The defendant filed a motion to dismiss the action based on a lack of personal jurisdiction and a failure to state a claim under which relief could be granted.  Following a pretrial conference, the Court entered an order permitting the parties to conduct discovery regarding jurisdiction, and the court required the parties to submit a joint stipulation of facts with respect to jurisdiction so that it could rule on the defendant’s motion to dismiss.  After reviewing the evidence and stipulated facts, the Court found that the “plaintiffs’ cause of action did not arise out of or relate to the company’s contacts with Pennsylvania.”  However, because the defendant was subject to general personal jurisdiction in Colorado, the Court transferred the case to the U.S. District Court for the District of Colorado.

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A Racing Incident

September 28, 2012

Ketchum v. Mercer Raceway Park, LLC (Pennsylvania)(Not Published)
(A race team crew member was killed when a race car left the racing surface and struck a guard rail in front of the crew member; his estate sued the speedway for wrongful death.)

The incident occurred in 2007 during a race at the defendant’s speedway.  The decedent and a friend were volunteer members of a pit crew.  They were standing near a guard rail and catch fence barrier of the pit area watching a race when a race car moved across the racing surface and collided with the guard rail and catch fence.  The concrete footing of the fence was ripped from the ground, and a steel pole was separated from the footing, striking the decedent.

According to the evidence presented, sometime prior to the incident, the owner of the racetrack hired the track’s manager to improve the fencing around the track for safety reasons.  The manager designed and installed the barrier “on his own” without instruction, guidance, or formal education or training.  He was learning as he went along and utilized his “best guess” as to how far into the ground to place each pole.  The manager was aware that steel posts could be separated from the footing of a fence and pulled from the ground because he had seen it happen before.

Prior to their entry into the facility and participation on the pit crew, the decedent and his friend paid a pit entrance fee and signed a “Release and Waiver of Liability and Indemnity Agreement.”  They understood what they were signing and knew that crashes occurred and had seen cars collide with walls/guard rails.  They had participated as pit crew members at numerous prior events and had signed many prior waiver and release agreements.  The evidence also showed that the racetrack posted rules specific to the pit area at its entrance, along with warning signs to both participants and patrons concerning the possible dangers of watching automobile racing.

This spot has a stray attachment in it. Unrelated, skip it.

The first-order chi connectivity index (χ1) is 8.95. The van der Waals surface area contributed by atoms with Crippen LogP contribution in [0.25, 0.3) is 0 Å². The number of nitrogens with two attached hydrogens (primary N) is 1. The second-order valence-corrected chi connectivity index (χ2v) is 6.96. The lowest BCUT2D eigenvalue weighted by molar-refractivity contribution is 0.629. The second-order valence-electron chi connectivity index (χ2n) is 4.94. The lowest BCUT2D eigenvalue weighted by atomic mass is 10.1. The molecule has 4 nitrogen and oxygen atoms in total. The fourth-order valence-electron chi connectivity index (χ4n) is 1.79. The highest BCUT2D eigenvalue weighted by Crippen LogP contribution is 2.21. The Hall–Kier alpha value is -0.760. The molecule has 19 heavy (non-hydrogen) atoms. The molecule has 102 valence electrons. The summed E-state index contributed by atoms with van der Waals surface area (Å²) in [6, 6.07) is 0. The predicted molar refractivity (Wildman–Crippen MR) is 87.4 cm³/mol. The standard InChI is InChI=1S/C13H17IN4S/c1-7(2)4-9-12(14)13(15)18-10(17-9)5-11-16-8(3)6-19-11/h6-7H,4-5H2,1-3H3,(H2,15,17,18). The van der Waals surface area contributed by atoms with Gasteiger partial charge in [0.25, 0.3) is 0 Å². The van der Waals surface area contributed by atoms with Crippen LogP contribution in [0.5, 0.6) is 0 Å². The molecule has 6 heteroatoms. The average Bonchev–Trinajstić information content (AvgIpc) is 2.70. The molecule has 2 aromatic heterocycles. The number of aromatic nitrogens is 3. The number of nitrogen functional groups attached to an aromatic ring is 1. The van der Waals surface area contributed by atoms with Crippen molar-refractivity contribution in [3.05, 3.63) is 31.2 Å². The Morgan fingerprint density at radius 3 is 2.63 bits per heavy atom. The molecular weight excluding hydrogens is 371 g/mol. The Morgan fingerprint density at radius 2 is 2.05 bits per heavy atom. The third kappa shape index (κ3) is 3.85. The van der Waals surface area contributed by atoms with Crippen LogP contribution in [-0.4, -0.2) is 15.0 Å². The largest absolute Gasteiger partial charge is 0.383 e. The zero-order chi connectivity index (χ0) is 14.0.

In their lawsuit, the plaintiffs argued that the defendant “acted negligently with respect to the construction and installation of the guard rail and fencing.”  The defendant thereafter moved for summary judgment based upon the waiver and release agreements signed by the injured pit crew members.  The plaintiffs made several arguments against the enforceability of the waiver and release documents, but the trial court disagreed, granting the motion.  The plaintiff appealed.  On appeal, the Court of Appeals addressed each of plaintiffs arguments in turn.

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Unfortunate Landing

September 6, 2012

Duchesneau v. Cornell University (Pennsylvania Court – New York Law Applied)
(An amateur gymnast suffered a significant injury while attempting a backflip on a rebounding Tumbl Trak apparatus; he sued the manufacturer of the apparatus for a failure to warn of the dangers associated with its use, and he sought punitive damages; the court denied the manufacturer’s motion, allowing the case to proceed to the jury.)

In its motion, the defendant manufacturer alleged (1) plaintiff could not establish a prima facie case of failure to warn; (2) plaintiff was not entitled to punitive damages; and (3) plaintiff assumed the risk of injury when using the apparatus.  In support of its arguments, the manufacturer referred to “general knowledge” that “an individual might land on his head if he attempt[ed] a black flip on a rebounding [apparatus].”  Defendant also referred to plaintiff’s education in basic physics, the fact that he signed a waiver that stated that he understood the risks and dangers associated with gymnastics, the existence of a small warning label on the apparatus that warned of the potential for catastrophic injury (including paralysis or even death from falling on the head or neck), and plaintiff’s knowledge of the concept of spotting from his prior participation in cheerleading.  Viewing all of that evidence, defendant asserted that “‘common sense’ would have informed an individual that he or she was risking landing on their head by using the [apparatus], and, as such, [defendant] had no legal duty to warn Plaintiff.”